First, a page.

Thus, in this particular case, we can think of sensitivity as the “truth detection rate” – the percent of all true statements that we correctly identify as true.

Mathematically, sensitivity is:

\[\frac{\sum_{}^{}TRUEpositive}{\sum_{}^{}TRUEpositive + \sum_{}^{}FALSEnegative}\]

Again, for our example data, this calculation is also depicted in the figure. The total number of boxes within the border of the solid black lines correspond the numerator in the equation above (40), and the total number of boxes within the border of the dotted black lines represent the denominator (50).

```
pred_plot +
geom_rect(aes(xmin = 0,
xmax = 11,
ymin = 0,
ymax = 5.5),
fill = "transparent",
color = "black",
linetype = "dotted") +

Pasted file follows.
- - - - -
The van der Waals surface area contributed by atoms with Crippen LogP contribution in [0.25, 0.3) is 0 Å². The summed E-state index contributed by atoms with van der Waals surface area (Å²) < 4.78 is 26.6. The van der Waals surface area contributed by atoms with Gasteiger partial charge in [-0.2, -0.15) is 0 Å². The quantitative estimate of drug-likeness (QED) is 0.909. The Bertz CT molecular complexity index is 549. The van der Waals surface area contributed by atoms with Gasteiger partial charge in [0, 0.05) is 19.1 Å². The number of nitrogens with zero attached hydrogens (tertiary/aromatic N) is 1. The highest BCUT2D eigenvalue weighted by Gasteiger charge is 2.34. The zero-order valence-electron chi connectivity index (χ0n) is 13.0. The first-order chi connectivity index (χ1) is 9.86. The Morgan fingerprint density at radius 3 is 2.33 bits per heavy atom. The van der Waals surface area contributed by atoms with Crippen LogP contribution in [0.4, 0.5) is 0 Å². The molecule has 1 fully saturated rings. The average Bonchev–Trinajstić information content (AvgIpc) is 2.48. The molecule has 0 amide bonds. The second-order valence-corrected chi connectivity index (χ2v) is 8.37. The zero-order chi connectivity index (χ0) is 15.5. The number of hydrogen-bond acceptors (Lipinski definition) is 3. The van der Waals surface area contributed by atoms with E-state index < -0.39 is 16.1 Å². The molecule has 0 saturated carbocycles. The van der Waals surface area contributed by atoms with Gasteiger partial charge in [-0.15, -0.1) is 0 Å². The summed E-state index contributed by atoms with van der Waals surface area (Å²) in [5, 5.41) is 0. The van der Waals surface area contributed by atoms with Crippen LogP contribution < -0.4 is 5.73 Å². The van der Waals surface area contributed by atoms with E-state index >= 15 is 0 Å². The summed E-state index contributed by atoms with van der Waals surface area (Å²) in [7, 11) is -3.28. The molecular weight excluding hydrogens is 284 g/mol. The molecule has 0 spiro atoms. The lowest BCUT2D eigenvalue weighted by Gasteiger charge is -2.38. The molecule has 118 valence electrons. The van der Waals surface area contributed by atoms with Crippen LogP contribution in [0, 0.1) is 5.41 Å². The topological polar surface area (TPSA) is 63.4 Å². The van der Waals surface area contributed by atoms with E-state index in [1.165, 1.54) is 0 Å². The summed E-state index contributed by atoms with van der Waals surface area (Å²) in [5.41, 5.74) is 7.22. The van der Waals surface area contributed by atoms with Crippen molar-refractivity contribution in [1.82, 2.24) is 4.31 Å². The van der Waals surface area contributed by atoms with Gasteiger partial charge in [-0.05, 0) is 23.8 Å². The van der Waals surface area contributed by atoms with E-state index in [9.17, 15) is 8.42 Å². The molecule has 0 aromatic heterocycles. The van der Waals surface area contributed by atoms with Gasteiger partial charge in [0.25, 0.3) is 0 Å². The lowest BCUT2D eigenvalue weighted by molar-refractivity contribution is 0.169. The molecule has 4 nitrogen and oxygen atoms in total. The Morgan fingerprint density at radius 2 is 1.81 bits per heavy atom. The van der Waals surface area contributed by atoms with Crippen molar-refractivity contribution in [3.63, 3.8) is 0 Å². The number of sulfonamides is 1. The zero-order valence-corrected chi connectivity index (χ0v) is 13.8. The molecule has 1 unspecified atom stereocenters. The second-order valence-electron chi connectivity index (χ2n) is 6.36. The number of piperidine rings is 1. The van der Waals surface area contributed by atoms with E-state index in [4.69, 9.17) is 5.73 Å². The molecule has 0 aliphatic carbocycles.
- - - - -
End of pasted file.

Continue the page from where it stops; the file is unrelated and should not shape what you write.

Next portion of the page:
geom_rect(aes(xmin = 0.25,
xmax = 8.5,
ymin = 0.25,
ymax = 5.4),
fill = "transparent",
color = "black",
linetype = "solid")
```

Specificity is the other side of the coin, in a sense, of sensitivity. Specificity is the percent of all “negative” cases that a model correctly identifies. To continue with the X-ray machine example from above (where the task is “gun detection” in suitcases), specificity is the percent of all suitcases that do not have a gun, which we correctly identified as not having a gun. Again, if we turn off the X-ray machine and simply predict that no one has a gun, this “model” would have great (in fact, perfect, 100%) specificity. (Of course, to the detriment of sensitivity. Without perfect information, there is a tradeoff between sensitivity and specificity. We are always between the extremes of being overbroad and identifying everything as a positive case, thus achieving high sensitivity at the cost of low specificity, or being overly conservative erring on the side of not identifying anything as a positive case, thus achieving high specificity at the expensive of low sensitivity. This tradeoff can be depicted with the use of ROC curves, although I will not go into that here.)